Toddla T - Watch Me Dance: Agitated by Ross Orton & Pipes

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  • Sheffield is a city apart. In the 1980s, it was socialism that made the so-called People's Republic of South Yorkshire stand out. Today, it is the city's tight-knit music scene. While the local underground has generally been notable for its eclectic open-mindedness—as evinced by legendary club nights such as NY Sushi and Kabal—Sheffield music from whatever genre has also, simultaneously, pivoted around two key features: heavy electronics and bruising bass. You can hear that shared sonic DNA in sources as disparate as early Human League and Warp Records, Bozzwell and, latterly, the city's love of bassline. There is also a keen interest in reggae locally. In the electroclash era, Sheffield's White Trash and Fat Truckers were powered not by tinny beats, but tough rhythms—a sound you could call the Sheffield Shunt—that mimicked hard, half-stepping Jamaican ragga. This is how Pulp's Steve Mackey and scene stalwart Ross Orton came to write "Galang" for MIA. rhythm At first glance, Sheffield's most recent break-out star, Toddla T, might seem distinct from that lineage. This clown prince at the crossroads of dubstep and electro, urban pop and hip-hop is, surely, more a product of the post-everything, Web 2.0 world? In fact, Tom Bell is utterly rooted in his environment. Scratch the surface of his music and you can trace an obvious path back from his jump-up, shout-out Jaxx-like tracks, to Cabaret Voltaire's attempts to echo the sound of the area's steel mills. Watch Me Dance: Agitated reasserts Toddla as Sheffield's native son. A wholesale re-versioning of his last album by his musical mentors—the aforementioned Orton and DJ Pipes—it strips the tracks back to their potent essentials: punchy drums, fathoms-deep bass and what Toddla has previously identified as, "this Sheffield clangy thing." Vocals from the likes of Roots Manuva and Shola Ama are retained, to varying degrees, as a sweetener. "Streets Get Warmer," led by an indignant, politically-charged Wayne Marshall, sees the brutal Sheffield aesthetic (essentially, digital ragga crossbred with classic bleep techno) employed to maximum dance floor effect. "Take It Back," in contrast, harks back, brilliantly, to the raw Chicago vocal house of Ralphi Rosario. "Lose Control" is a Gameboy grime track of spiralling avant-garde energy, recast in Sheffield electro. "Body Good" is how Nicki Minaj would sound were she working with Richard X. Both, like the provocatively three-note repetitive, "Watch Me Dub," bring the ruckus with a contagious, Major Lazer-style energy. Agitated flags, eventually. Using the same toolkit, Orton and Pipes don't quite manage to dramatically reboot the slower "Heavy Girl," or "I'm Agitated." However, there is a lot of pleasure to unpack here. The Steel City retains its unique edge.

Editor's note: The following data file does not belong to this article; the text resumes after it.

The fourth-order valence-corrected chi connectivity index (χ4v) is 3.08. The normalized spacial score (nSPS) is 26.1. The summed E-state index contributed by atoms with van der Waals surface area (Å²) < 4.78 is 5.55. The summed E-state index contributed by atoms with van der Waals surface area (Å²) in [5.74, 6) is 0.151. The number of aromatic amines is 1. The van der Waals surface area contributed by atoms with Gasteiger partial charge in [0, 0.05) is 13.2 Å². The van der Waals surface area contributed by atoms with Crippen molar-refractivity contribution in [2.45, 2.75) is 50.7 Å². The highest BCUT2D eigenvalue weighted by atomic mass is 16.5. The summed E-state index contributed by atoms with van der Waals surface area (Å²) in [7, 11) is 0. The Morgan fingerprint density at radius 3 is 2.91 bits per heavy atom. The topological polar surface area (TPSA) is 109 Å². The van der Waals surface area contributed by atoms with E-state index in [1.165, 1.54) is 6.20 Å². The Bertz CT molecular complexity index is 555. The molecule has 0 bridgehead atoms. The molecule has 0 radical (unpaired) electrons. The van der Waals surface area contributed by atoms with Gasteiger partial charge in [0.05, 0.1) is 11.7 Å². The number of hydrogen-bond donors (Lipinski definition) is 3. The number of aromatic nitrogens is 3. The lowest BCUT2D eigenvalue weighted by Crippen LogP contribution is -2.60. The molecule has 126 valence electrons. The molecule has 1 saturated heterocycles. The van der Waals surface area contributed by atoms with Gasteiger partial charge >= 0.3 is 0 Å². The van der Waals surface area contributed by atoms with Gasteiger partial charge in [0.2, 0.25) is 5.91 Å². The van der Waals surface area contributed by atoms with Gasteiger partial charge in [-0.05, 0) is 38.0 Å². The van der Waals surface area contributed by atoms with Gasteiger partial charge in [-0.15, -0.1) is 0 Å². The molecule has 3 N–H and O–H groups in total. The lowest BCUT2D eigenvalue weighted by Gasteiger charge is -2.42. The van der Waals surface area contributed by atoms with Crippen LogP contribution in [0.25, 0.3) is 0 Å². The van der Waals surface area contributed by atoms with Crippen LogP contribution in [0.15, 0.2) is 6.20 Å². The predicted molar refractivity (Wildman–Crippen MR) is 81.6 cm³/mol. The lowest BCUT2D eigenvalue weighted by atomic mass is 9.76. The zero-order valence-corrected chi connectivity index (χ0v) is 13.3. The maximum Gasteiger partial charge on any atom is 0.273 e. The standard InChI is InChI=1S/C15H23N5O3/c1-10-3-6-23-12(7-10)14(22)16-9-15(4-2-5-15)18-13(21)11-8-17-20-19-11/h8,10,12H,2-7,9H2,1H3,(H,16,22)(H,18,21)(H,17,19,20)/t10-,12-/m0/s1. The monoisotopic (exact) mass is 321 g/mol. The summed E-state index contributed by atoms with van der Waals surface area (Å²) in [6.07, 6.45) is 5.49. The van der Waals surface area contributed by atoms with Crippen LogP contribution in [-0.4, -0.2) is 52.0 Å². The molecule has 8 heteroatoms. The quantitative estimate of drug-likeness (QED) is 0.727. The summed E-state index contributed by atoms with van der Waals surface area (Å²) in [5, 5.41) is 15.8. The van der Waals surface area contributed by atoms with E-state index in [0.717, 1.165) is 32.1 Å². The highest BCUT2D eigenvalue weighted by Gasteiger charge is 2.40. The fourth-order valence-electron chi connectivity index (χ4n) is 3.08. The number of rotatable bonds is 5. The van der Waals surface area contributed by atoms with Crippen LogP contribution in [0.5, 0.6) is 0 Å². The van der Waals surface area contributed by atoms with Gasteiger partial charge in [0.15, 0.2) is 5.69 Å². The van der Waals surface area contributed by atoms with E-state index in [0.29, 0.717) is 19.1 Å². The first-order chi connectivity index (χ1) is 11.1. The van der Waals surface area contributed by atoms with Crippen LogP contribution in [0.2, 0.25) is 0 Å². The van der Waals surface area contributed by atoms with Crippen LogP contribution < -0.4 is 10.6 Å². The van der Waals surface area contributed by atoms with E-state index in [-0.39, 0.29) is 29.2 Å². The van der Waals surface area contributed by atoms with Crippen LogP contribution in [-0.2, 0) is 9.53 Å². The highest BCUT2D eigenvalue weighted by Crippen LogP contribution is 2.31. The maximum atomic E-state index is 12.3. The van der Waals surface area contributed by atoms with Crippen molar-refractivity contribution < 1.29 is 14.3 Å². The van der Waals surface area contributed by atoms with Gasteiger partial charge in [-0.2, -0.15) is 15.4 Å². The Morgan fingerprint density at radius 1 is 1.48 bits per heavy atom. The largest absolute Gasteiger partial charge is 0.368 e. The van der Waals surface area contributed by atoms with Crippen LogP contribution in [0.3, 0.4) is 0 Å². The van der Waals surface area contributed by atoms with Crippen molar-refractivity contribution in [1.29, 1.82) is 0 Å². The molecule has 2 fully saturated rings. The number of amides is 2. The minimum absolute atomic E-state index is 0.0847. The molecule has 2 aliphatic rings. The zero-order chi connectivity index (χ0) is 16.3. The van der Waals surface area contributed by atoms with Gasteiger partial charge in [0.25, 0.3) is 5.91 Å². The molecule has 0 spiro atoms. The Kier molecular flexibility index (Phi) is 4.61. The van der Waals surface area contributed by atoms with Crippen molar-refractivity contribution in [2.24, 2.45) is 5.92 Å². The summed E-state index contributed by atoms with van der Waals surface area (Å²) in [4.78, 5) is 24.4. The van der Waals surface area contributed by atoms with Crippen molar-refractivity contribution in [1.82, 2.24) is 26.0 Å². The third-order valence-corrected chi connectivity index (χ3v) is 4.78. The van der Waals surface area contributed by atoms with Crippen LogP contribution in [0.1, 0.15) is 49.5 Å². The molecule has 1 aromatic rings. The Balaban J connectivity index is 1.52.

• Tracklist
      01. Fly 02. Streets Get Warmer 03. Watch Me Dub 04. Take It Back 05. Lose Control 06. Body Good 07. Cherry Pickling 08. Badder Man Runs 09. I'm Agitated 10. Faardaa 11. Heavy Girl